The lawsuit by the National Community Reinvestment Coalition, a Washington, D.C. nonprofit, accused Kansas City, Missouri-based NovaStar of policies often known as "redlining." It said NovaStar denies all loans for applications to buy row houses in Baltimore. It said this results in discrimination against African-Americans and Hispanics. The group also said NovaStar believes it is "unacceptable" to make loans for properties located on Indian reservations and properties used for adult foster care.Novastar's lawyers, as would be expected, are denying the claims. What's fascinating to me about this case is that it shows just how...well, there's no other word than crazy....the consumer lobby has gotten. Perhaps this suit has merit, perhaps not, perhaps NovaStar was redlining, perhaps not. But this case is one of the few instances where anyone has tried using the Fair Housing Act to bring a civil suit against a lender for NOT making loans. (For those keeping score at home, the NCRC said in its press release that this is technically the first time the Housing Act has been used in this context for row houses and adult foster care facilities). I can't help but find the irony in this case, given the great deal of press the Center for Responsible Lending -- a different consumer lobby -- has gotten for its work which alleges that the subprime industry engaged in racial targeting by MAKING subprime loans to minorities. Damned if you do, damned if you don't, I guess.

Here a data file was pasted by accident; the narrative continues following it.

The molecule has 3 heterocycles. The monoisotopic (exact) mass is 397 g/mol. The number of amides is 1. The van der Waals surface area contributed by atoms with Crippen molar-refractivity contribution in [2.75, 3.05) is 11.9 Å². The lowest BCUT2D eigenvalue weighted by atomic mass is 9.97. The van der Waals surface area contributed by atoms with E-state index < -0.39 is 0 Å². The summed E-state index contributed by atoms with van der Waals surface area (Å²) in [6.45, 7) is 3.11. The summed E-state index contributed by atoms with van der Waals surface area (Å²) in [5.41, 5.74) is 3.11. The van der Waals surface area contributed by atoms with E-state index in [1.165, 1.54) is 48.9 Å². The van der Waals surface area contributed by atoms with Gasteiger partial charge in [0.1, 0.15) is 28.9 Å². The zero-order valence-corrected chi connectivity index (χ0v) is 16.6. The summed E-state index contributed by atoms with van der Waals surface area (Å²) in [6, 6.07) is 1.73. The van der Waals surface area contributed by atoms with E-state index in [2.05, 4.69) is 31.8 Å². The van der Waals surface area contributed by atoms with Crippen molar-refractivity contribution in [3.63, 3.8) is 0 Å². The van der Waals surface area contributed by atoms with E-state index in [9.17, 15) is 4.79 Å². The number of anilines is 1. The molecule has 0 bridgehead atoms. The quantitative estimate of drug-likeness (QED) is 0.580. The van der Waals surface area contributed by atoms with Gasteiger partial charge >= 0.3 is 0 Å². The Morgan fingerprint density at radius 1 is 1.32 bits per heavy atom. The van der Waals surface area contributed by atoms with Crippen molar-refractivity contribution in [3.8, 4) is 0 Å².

NovaStar: Trouble If You Do, Trouble If You Don't
Saw today that the National Community Reinvestment Coalition is suing NovaStar, claiming the subprime lending giant engaged in redlining minorities.